The Thirty-third Hour

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The Washington Post: . . . a refreshing excursion into the realm of the Infinite.

In one of his fascinating biblical commentaries, this one on the Moses story, Katan tells his listeners: "There is a tradition. Under every word of Torah is an angel. When you uncover the secret of that word, you release the angel. . . . She flies before the throne of the Holy One to announce that another secret has been discovered and one more word is in place, one more word in the bridge that connects earth and heaven." At the end of almost every chapter -- and certainly at the surprising end of this odd novel -- Chefitz, too, conjures up the faint rustle of angel's wings as Katan partially unlocks some spiritual mysteries through his lessons. (Reviewed by Maureen Corrigan, book critic for the NPR program Fresh Air.)

Booklist: At midnight on a Saturday, Rabbi Arthur Greenberg begins a 33-hour marathon. He must review the tapes and journals of a new family education program to decide whether a colleague, the program director, is guilty of sexual misconduct. The woman who has made the accusations dresses provocatively, and the program director spends a great deal of time with her autistic son. Chefitz, a Jewish educator, puts readers right at the rabbi's side during the process. They, in effect, become participants in the workshops and the rabbi's deliberations. They will also learn some Torah and Kabbalah as they consider the ethical dilemma and its consequences. Because the novel is so engaging and will likely encourage discussion, it is an excellent choice for book clubs. Independent readers interested in Jewish studies will enjoy it, too. Chefitz is also the author of The Seventh Telling.

Kirkus Reviews: From a Florida-based religious scholar, teacher, and novelist (The Seventh Telling, not reviewed), a gently instructive story about faith restored and community ties strengthened as a rabbi learns the truth about an event that threatens to destroy his congregation. At midnight on the Saturday of Memorial Day weekend, Rabbi Arthur Greenberg returns to his office at the Temple, the largest Liberal Jewish congregation in Miami, after a wedding. He fears he will have to spend the rest of the weekend there: Brenda Karman, a young widow who converted to marry much older Nathan, and whose son is the autistic Daniel, has made a scandalous accusation-revealed only at book's end-that, if true, will tear his congregation apart, destroy any chance the Temple has of getting the zoning change it needs, and probably threaten his tenure. Arthur's task is to review the evidence-a collection of videotapes as well as Brenda's diary entries. The tapes record the popular family program on the Torah that Moshe Katan, an old seminary classmate of Arthur's, has been conducting for a growing number of the Temple members. Recently widowed, Moshe is a charismatic teacher as well as an original thinker, and Arthur finds himself moved and impressed as he watches the tapes that begin with the Creation and end with the giving of the Ten Commandments. Despite his reservations, and critical of Moshe's methods, Arthur is soon engrossed by Moshe's fresh telling of the old stories, and as the hours pass, he finds himself reexamining his own life: the shame he felt that both his father and brother Jonah worked for the Mob; his disappointment that his daughter Tamar is a lesbian; and his failure to help Jonah's widow and only son. Though exhausted, by early Monday morning Arthur is not only impressed with what Moshe has achieved but realizes, after seeing the last tape, that Brenda has misinterpreted Moshe's actions. A nicely crafted spiritual mystery tale that offers answers as well as redemption.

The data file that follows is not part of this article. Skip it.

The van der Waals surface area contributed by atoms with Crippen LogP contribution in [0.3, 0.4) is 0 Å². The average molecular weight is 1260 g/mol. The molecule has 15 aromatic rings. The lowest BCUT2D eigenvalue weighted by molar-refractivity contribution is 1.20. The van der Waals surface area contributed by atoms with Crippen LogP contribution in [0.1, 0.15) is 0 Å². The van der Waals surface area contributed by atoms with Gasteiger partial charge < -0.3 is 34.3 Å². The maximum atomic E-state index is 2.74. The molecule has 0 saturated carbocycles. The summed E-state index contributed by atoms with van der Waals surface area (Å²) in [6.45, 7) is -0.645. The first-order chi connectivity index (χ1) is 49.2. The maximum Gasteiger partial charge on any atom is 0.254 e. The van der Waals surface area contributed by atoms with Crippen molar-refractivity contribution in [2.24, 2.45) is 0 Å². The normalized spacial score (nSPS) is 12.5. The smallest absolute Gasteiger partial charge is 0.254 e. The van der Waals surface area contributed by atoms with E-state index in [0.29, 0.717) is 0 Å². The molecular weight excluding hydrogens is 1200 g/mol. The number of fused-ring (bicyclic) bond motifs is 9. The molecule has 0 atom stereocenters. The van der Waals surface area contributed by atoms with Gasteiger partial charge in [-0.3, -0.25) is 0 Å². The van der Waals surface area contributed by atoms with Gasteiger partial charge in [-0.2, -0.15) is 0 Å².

"An irresistible blend of spirituality and mystery." -- Harold Kushner, author of When Bad Things Happen to Good People

"The best tales are those told simply, yet conceal and reveal layers of meaning. With his second novel, Chefitz shows himself to be a master in writing about Jewish life in contemporary America." -- Philip E. Miller, The Klau Library, Hebrew Union College-Jewish Institute of Religion

"In The Thirty-third Hour, Mitch Chefitz daringly pushes the envelope of American Judaism, challenging Jews to reinvent their synagogues, their communities, and their own Jewish identities. Revolutionary and original!" -- Ellen Frankel, author of The Five Books of Miriam, CEO and Editor-in-Chief of The Jewish Publication Society

"Mitchell Chefitz is one of the finest of a new generation of American Kabbalists. He brings an intuitive grasp of the mystical to everyday life. His teaching is disturbing, profound and inspiring." -- Lawrence Kushner, Rabbi-in-Residence at Hebrew Union College, New York, author of The Way into Jewish Mysticism: Invisible Lines of Connection and other books.

"A wise and humane book, rich with delightful stories." -- Julius Lester, author of The Autobiography of God and When the Beginning Began: Stories About God, the Creatures, and Us.

"Rabbi Mitch Chefitz is an illuminating spiritual guide and masterful storyteller who has given us a modern tale of intrigue and mystery that boldly and sweetly confronts the eternal questions of grief and gladness, giving and receiving, exile and return. The Thirty-Third Hour calls us to soul wrestling at its most profound . . . , and at its very best." -- Rabbi Wayne Dosick, Ph.D., author of Soul Judaism and When Life Hurts